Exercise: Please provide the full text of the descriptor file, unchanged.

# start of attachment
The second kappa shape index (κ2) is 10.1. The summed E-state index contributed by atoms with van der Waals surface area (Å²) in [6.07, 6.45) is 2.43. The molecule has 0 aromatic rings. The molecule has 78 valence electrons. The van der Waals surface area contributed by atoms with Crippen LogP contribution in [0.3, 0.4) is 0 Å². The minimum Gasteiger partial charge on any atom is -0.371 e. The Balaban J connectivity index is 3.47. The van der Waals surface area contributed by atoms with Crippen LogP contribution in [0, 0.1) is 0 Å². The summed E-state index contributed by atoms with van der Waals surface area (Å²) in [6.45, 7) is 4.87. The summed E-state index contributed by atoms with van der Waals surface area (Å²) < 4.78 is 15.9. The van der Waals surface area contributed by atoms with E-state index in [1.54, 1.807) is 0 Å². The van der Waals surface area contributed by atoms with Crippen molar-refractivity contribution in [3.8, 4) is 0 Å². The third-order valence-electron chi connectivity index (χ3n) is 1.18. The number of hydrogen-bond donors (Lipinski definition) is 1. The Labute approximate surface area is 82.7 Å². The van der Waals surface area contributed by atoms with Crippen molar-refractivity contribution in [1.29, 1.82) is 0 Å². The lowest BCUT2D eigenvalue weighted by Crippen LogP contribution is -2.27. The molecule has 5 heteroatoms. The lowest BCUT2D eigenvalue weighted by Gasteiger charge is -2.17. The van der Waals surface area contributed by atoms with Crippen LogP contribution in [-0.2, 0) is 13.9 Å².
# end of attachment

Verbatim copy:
The second kappa shape index (κ2) is 10.1. The summed E-state index contributed by atoms with van der Waals surface area (Å²) in [6.07, 6.45) is 2.43. The molecule has 0 aromatic rings. The molecule has 78 valence electrons. The van der Waals surface area contributed by atoms with Crippen LogP contribution in [0.3, 0.4) is 0 Å². The minimum Gasteiger partial charge on any atom is -0.371 e. The Balaban J connectivity index is 3.47. The van der Waals surface area contributed by atoms with Crippen LogP contribution in [0, 0.1) is 0 Å². The summed E-state index contributed by atoms with van der Waals surface area (Å²) in [6.45, 7) is 4.87. The summed E-state index contributed by atoms with van der Waals surface area (Å²) < 4.78 is 15.9. The van der Waals surface area contributed by atoms with E-state index in [1.54, 1.807) is 0 Å². The van der Waals surface area contributed by atoms with Crippen molar-refractivity contribution in [3.8, 4) is 0 Å². The third-order valence-electron chi connectivity index (χ3n) is 1.18. The number of hydrogen-bond donors (Lipinski definition) is 1. The Labute approximate surface area is 82.7 Å². The van der Waals surface area contributed by atoms with Crippen molar-refractivity contribution in [1.29, 1.82) is 0 Å². The lowest BCUT2D eigenvalue weighted by Crippen LogP contribution is -2.27. The molecule has 5 heteroatoms. The lowest BCUT2D eigenvalue weighted by Gasteiger charge is -2.17. The van der Waals surface area contributed by atoms with Crippen LogP contribution in [-0.2, 0) is 13.9 Å².